Federal Aviation Administration (FAA), DOT.
We are rescinding an existing airworthiness directive (AD) for the products listed above. The existing AD, AD 98-09-27, resulted from aircraft certification testing which revealed that stresses on the thrust reverser hinge were higher than had been anticipated during engine certification, and the United Kingdom Civil Aviation Authority, issuing AD 008-03-97. Since we issued AD 98-09-27, we discovered that its requirements were duplicated in airplane-level AD 2001-09-14, issued by the FAA Transport Airplane Directorate. We proposed to rescind the engine-level AD.
This AD becomes effective April 11, 2011.
The Docket Operations office is located at Docket Management Facility, U.S. Department of Transportation, 1200 New Jersey Avenue, SE., West Building Ground Floor, Room W12-140, Washington, DC 20590-0001.Start Further Info
FOR FURTHER INFORMATION CONTACT:
Alan Strom, Aerospace Engineer, Engine Certification Office, FAA, Engine & Propeller Directorate, 12 New England Executive Park, Burlington, MA 01803; e-mail: email@example.com; telephone (781) 238-7143; fax (781) 238-7199.End Further Info End Preamble Start Supplemental Information
SUPPLEMENTARY INFORMATION:Start Printed Page 12278
On April 23, 1998, the FAA Engine & Propeller Directorate issued engine AD 98-09-27 (63 FR 24911, May 6, 1998). On April 30, 2001, the FAA Transport Airplane Directorate issued airplane AD 2001-09-14 (66 FR 23838, May 10, 2001). Those ADs both require the same initial and repetitive visual inspections of Rolls-Royce plc RB211-Trent 768 and 772 series turbofan engine thrust reverser hinge lugs and attachment ribs for cracks, and, if necessary, removal from service and replacement with serviceable parts.
Since we issued engine AD 98-09-27 and airplane AD 2001-09-14, we determined that duplicate ADs to address the same unsafe condition were unnecessary. We issued a notice of proposed rulemaking (NPRM) to amend 14 CFR part 39 to include an AD that would apply to the specified products. That NPRM was published in the Federal Register on November 15, 2010 (75 FR 69611), and proposed to rescind AD 98-09-27, Amendment 39-10508 (63 FR 24911, May 6, 1998).
Examining the AD Docket
You may examine the AD docket on the Internet at http://www.regulations.gov; or in person at the Docket Operations office between 9 a.m. and 5 p.m., Monday through Friday, except Federal holidays. The AD docket contains this AD, the regulatory evaluation, any comments received, and other information. The street address for the Docket Operations office (telephone (800) 647-5527) is provided in the ADDRESSES section. Comments will be available in the AD docket shortly after receipt.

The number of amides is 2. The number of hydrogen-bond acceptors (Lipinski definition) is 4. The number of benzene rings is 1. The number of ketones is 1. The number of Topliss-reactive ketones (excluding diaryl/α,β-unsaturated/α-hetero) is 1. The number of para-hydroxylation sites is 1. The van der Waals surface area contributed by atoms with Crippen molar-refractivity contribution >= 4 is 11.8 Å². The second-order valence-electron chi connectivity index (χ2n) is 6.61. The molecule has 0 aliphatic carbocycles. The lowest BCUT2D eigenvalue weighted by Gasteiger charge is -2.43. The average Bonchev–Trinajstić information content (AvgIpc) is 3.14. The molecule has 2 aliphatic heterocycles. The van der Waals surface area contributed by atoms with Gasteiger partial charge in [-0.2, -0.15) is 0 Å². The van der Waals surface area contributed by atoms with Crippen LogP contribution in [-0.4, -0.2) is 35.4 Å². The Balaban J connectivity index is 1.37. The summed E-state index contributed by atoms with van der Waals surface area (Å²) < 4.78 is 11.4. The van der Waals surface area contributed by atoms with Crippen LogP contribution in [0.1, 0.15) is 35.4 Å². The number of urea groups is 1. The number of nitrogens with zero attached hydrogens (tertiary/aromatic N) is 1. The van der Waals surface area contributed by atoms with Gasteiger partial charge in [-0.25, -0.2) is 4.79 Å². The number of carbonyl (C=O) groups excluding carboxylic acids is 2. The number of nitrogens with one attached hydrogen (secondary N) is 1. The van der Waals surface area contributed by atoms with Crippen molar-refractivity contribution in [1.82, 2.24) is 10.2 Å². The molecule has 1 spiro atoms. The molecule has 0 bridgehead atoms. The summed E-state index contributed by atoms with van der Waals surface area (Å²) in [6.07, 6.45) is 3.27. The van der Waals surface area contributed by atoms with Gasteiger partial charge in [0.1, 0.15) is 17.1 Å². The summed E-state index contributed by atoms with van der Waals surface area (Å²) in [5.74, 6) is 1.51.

We provided the public the opportunity to participate in the development of this AD. We received no comments on the proposal.
We reviewed the available data and determined that air safety and the public interest require adopting the AD as proposed.
Authority for this Rulemaking
Title 49 of the United States Code specifies the FAA's authority to issue rules on aviation safety. Subtitle I, Section 106, describes the authority of the FAA Administrator. Subtitle VII, Aviation Programs, describes in more detail the scope of the Agency's authority.
We are issuing this rulemaking under the authority described in Subtitle VII, Part A, Subpart III, Section 44701, “General requirements.” Under that section, Congress charges the FAA with promoting safe flight of civil aircraft in air commerce by prescribing regulations for practices, methods, and procedures the Administrator finds necessary for safety in air commerce. This regulation is within the scope of that authority because it addresses an unsafe condition that is likely to exist or develop on products identified in this rulemaking action.
We have determined that this AD will not have federalism implications under Executive Order 13132. This AD will not have a substantial direct effect on the States, on the relationship between the national government and the States, or on the distribution of power and responsibilities among the various levels of government.
For the reasons discussed above, I certify that this AD:
(1) Is not a “significant regulatory action” under Executive Order 12866;
(2) Is not a “significant rule” under DOT Regulatory Policies and Procedures (44 FR 11034, February 26, 1979); and
(3) Will not have a significant economic impact, positive or negative, on a substantial number of small entities under the criteria of the Regulatory Flexibility Act.
We prepared a summary of the costs to comply with this AD and placed it in the AD Docket. You may get a copy of this summary at the address listed under ADDRESSES.Start List of Subjects
List of Subjects in 14 CFR Part 39End List of Subjects
Adoption of the Amendment
Accordingly, under the authority delegated to me by the Administrator, the Federal Aviation Administration amends 14 CFR part 39 as follows:Start Part
PART 39—AIRWORTHINESS DIRECTIVESEnd Part Start Amendment Part
1. The authority citation for part 39 continues to read as follows:End Amendment Part
2. The FAA amends § 39.13 by rescinding airworthiness directive (AD) 98-09-27, Amendment 39-10508 (End Amendment Part
98-09-27R1 Rolls-Royce plc: Amendment 39-16620. Docket No. FAA-2010-0960; Directorate Identifier 98-ANE-09-AD.
(a) This AD becomes effective April 11, 2011.
(b) This AD rescinds AD 98-09-27.
(c) This AD applies to Rolls-Royce plc RB211-Trent 768, 772, and 772B turbofan engines. These engines are installed on, but not limited to, Airbus A330-341 and A330-342 series airplanes.Start Signature
Issued in Burlington, Massachusetts, on February 24, 2011.
Peter A. White,
Acting Manager, Engine and Propeller Directorate, Aircraft Certification Service.
[FR Doc. 2011-4831 Filed 3-4-11; 8:45 am]
BILLING CODE 4910-13-P